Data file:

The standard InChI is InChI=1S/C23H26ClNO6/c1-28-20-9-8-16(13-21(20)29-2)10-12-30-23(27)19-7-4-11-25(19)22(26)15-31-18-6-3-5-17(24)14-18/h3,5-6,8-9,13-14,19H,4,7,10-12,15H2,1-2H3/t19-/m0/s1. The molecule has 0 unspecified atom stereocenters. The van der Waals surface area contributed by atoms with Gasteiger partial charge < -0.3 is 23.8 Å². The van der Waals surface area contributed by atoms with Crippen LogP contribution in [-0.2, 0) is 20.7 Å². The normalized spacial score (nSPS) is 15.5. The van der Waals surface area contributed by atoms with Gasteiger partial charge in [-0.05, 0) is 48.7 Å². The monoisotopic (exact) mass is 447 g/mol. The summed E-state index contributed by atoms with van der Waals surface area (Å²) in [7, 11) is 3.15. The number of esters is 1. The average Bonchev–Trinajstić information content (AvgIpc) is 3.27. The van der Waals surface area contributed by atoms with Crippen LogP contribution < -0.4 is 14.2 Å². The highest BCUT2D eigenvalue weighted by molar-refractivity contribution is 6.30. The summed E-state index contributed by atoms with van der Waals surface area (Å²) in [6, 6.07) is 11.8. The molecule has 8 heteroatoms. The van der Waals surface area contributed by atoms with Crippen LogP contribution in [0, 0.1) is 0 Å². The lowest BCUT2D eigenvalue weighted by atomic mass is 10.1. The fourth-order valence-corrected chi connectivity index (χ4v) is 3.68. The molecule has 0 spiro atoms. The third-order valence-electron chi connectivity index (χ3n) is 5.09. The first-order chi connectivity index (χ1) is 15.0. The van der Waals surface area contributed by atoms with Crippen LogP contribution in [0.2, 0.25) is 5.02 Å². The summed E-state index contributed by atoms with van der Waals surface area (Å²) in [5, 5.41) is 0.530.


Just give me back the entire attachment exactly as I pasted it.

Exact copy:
The standard InChI is InChI=1S/C23H26ClNO6/c1-28-20-9-8-16(13-21(20)29-2)10-12-30-23(27)19-7-4-11-25(19)22(26)15-31-18-6-3-5-17(24)14-18/h3,5-6,8-9,13-14,19H,4,7,10-12,15H2,1-2H3/t19-/m0/s1. The molecule has 0 unspecified atom stereocenters. The van der Waals surface area contributed by atoms with Gasteiger partial charge < -0.3 is 23.8 Å². The van der Waals surface area contributed by atoms with Crippen LogP contribution in [-0.2, 0) is 20.7 Å². The normalized spacial score (nSPS) is 15.5. The van der Waals surface area contributed by atoms with Gasteiger partial charge in [-0.05, 0) is 48.7 Å². The monoisotopic (exact) mass is 447 g/mol. The summed E-state index contributed by atoms with van der Waals surface area (Å²) in [7, 11) is 3.15. The number of esters is 1. The average Bonchev–Trinajstić information content (AvgIpc) is 3.27. The van der Waals surface area contributed by atoms with Crippen LogP contribution < -0.4 is 14.2 Å². The highest BCUT2D eigenvalue weighted by molar-refractivity contribution is 6.30. The summed E-state index contributed by atoms with van der Waals surface area (Å²) in [6, 6.07) is 11.8. The molecule has 8 heteroatoms. The van der Waals surface area contributed by atoms with Crippen LogP contribution in [0, 0.1) is 0 Å². The lowest BCUT2D eigenvalue weighted by atomic mass is 10.1. The fourth-order valence-corrected chi connectivity index (χ4v) is 3.68. The molecule has 0 spiro atoms. The third-order valence-electron chi connectivity index (χ3n) is 5.09. The first-order chi connectivity index (χ1) is 15.0. The van der Waals surface area contributed by atoms with Crippen LogP contribution in [0.2, 0.25) is 5.02 Å². The summed E-state index contributed by atoms with van der Waals surface area (Å²) in [5, 5.41) is 0.530.